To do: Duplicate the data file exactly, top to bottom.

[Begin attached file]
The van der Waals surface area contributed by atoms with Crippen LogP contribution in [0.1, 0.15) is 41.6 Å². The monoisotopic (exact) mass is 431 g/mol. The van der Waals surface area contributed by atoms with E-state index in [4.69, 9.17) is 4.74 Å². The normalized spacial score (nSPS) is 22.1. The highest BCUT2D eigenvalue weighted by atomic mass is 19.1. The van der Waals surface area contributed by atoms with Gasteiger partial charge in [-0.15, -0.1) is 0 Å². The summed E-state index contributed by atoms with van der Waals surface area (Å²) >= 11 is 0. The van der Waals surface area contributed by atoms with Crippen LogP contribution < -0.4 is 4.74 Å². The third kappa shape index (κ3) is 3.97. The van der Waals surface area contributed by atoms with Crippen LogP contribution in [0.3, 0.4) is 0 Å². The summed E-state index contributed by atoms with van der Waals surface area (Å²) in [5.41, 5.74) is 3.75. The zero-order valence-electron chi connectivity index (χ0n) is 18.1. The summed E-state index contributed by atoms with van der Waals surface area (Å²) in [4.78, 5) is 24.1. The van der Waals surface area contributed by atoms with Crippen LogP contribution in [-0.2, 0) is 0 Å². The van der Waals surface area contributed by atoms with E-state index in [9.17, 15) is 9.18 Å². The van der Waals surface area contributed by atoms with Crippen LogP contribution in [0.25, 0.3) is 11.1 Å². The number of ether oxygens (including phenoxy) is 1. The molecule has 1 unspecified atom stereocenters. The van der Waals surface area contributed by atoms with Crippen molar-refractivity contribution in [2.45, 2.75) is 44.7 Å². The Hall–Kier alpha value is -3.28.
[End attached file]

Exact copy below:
The van der Waals surface area contributed by atoms with Crippen LogP contribution in [0.1, 0.15) is 41.6 Å². The monoisotopic (exact) mass is 431 g/mol. The van der Waals surface area contributed by atoms with E-state index in [4.69, 9.17) is 4.74 Å². The normalized spacial score (nSPS) is 22.1. The highest BCUT2D eigenvalue weighted by atomic mass is 19.1. The van der Waals surface area contributed by atoms with Gasteiger partial charge in [-0.15, -0.1) is 0 Å². The summed E-state index contributed by atoms with van der Waals surface area (Å²) >= 11 is 0. The van der Waals surface area contributed by atoms with Crippen LogP contribution < -0.4 is 4.74 Å². The third kappa shape index (κ3) is 3.97. The van der Waals surface area contributed by atoms with Crippen LogP contribution in [0.3, 0.4) is 0 Å². The summed E-state index contributed by atoms with van der Waals surface area (Å²) in [5.41, 5.74) is 3.75. The zero-order valence-electron chi connectivity index (χ0n) is 18.1. The summed E-state index contributed by atoms with van der Waals surface area (Å²) in [4.78, 5) is 24.1. The van der Waals surface area contributed by atoms with Crippen LogP contribution in [-0.2, 0) is 0 Å². The van der Waals surface area contributed by atoms with E-state index in [9.17, 15) is 9.18 Å². The van der Waals surface area contributed by atoms with Crippen LogP contribution in [0.25, 0.3) is 11.1 Å². The number of ether oxygens (including phenoxy) is 1. The molecule has 1 unspecified atom stereocenters. The van der Waals surface area contributed by atoms with Crippen molar-refractivity contribution in [2.45, 2.75) is 44.7 Å². The Hall–Kier alpha value is -3.28.